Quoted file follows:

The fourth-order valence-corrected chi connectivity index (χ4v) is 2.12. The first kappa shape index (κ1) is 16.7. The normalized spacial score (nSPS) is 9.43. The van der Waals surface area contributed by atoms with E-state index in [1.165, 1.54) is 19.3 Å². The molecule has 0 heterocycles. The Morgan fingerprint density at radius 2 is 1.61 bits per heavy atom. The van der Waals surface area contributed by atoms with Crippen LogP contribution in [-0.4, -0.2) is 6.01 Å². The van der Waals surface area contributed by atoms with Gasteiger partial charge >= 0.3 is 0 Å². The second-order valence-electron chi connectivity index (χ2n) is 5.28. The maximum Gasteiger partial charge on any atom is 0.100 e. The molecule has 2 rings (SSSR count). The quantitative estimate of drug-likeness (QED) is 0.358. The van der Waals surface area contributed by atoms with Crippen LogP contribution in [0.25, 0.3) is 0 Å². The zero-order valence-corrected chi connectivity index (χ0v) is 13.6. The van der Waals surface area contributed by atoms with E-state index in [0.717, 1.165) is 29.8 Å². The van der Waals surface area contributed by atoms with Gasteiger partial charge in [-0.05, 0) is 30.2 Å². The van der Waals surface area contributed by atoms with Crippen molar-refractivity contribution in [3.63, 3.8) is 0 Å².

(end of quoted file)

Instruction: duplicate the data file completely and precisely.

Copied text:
The fourth-order valence-corrected chi connectivity index (χ4v) is 2.12. The first kappa shape index (κ1) is 16.7. The normalized spacial score (nSPS) is 9.43. The van der Waals surface area contributed by atoms with E-state index in [1.165, 1.54) is 19.3 Å². The molecule has 0 heterocycles. The Morgan fingerprint density at radius 2 is 1.61 bits per heavy atom. The van der Waals surface area contributed by atoms with Crippen LogP contribution in [-0.4, -0.2) is 6.01 Å². The van der Waals surface area contributed by atoms with Gasteiger partial charge >= 0.3 is 0 Å². The second-order valence-electron chi connectivity index (χ2n) is 5.28. The maximum Gasteiger partial charge on any atom is 0.100 e. The molecule has 2 rings (SSSR count). The quantitative estimate of drug-likeness (QED) is 0.358. The van der Waals surface area contributed by atoms with Crippen LogP contribution in [0.25, 0.3) is 0 Å². The zero-order valence-corrected chi connectivity index (χ0v) is 13.6. The van der Waals surface area contributed by atoms with E-state index in [0.717, 1.165) is 29.8 Å². The van der Waals surface area contributed by atoms with Gasteiger partial charge in [-0.05, 0) is 30.2 Å². The van der Waals surface area contributed by atoms with Crippen molar-refractivity contribution in [3.63, 3.8) is 0 Å².